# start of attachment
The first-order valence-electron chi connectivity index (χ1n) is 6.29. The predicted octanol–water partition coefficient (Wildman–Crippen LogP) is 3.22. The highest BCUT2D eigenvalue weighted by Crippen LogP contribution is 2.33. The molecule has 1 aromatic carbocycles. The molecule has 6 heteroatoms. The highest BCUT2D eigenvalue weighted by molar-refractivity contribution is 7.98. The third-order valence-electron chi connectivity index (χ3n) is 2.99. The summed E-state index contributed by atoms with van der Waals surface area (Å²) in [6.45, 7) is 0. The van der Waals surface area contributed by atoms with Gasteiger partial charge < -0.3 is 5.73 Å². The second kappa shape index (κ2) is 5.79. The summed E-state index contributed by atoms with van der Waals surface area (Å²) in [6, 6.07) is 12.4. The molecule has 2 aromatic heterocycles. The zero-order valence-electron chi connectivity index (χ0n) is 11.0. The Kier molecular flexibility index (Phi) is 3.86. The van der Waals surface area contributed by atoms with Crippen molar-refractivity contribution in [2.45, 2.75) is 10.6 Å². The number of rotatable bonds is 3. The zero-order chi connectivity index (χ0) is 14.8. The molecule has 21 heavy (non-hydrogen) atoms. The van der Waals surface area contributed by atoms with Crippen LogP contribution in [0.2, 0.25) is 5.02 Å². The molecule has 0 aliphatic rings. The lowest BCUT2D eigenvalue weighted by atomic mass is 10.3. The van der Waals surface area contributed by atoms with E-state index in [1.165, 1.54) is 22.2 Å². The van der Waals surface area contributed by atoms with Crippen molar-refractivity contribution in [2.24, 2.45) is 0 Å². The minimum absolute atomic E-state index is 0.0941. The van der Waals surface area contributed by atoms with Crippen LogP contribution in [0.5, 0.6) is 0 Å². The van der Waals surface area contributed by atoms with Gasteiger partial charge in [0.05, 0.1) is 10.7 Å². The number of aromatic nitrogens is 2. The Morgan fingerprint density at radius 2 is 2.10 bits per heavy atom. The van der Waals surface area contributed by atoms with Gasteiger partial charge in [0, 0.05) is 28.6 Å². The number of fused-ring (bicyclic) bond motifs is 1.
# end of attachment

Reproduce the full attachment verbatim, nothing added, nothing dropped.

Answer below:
The first-order valence-electron chi connectivity index (χ1n) is 6.29. The predicted octanol–water partition coefficient (Wildman–Crippen LogP) is 3.22. The highest BCUT2D eigenvalue weighted by Crippen LogP contribution is 2.33. The molecule has 1 aromatic carbocycles. The molecule has 6 heteroatoms. The highest BCUT2D eigenvalue weighted by molar-refractivity contribution is 7.98. The third-order valence-electron chi connectivity index (χ3n) is 2.99. The summed E-state index contributed by atoms with van der Waals surface area (Å²) in [6.45, 7) is 0. The van der Waals surface area contributed by atoms with Gasteiger partial charge < -0.3 is 5.73 Å². The second kappa shape index (κ2) is 5.79. The summed E-state index contributed by atoms with van der Waals surface area (Å²) in [6, 6.07) is 12.4. The molecule has 2 aromatic heterocycles. The zero-order valence-electron chi connectivity index (χ0n) is 11.0. The Kier molecular flexibility index (Phi) is 3.86. The van der Waals surface area contributed by atoms with Crippen molar-refractivity contribution in [2.45, 2.75) is 10.6 Å². The number of rotatable bonds is 3. The zero-order chi connectivity index (χ0) is 14.8. The molecule has 21 heavy (non-hydrogen) atoms. The van der Waals surface area contributed by atoms with Crippen LogP contribution in [0.2, 0.25) is 5.02 Å². The molecule has 0 aliphatic rings. The lowest BCUT2D eigenvalue weighted by atomic mass is 10.3. The van der Waals surface area contributed by atoms with E-state index in [1.165, 1.54) is 22.2 Å². The van der Waals surface area contributed by atoms with Crippen molar-refractivity contribution in [2.24, 2.45) is 0 Å². The minimum absolute atomic E-state index is 0.0941. The van der Waals surface area contributed by atoms with Crippen LogP contribution in [0.5, 0.6) is 0 Å². The van der Waals surface area contributed by atoms with Gasteiger partial charge in [0.05, 0.1) is 10.7 Å². The number of aromatic nitrogens is 2. The Morgan fingerprint density at radius 2 is 2.10 bits per heavy atom. The van der Waals surface area contributed by atoms with Gasteiger partial charge in [0, 0.05) is 28.6 Å². The number of fused-ring (bicyclic) bond motifs is 1.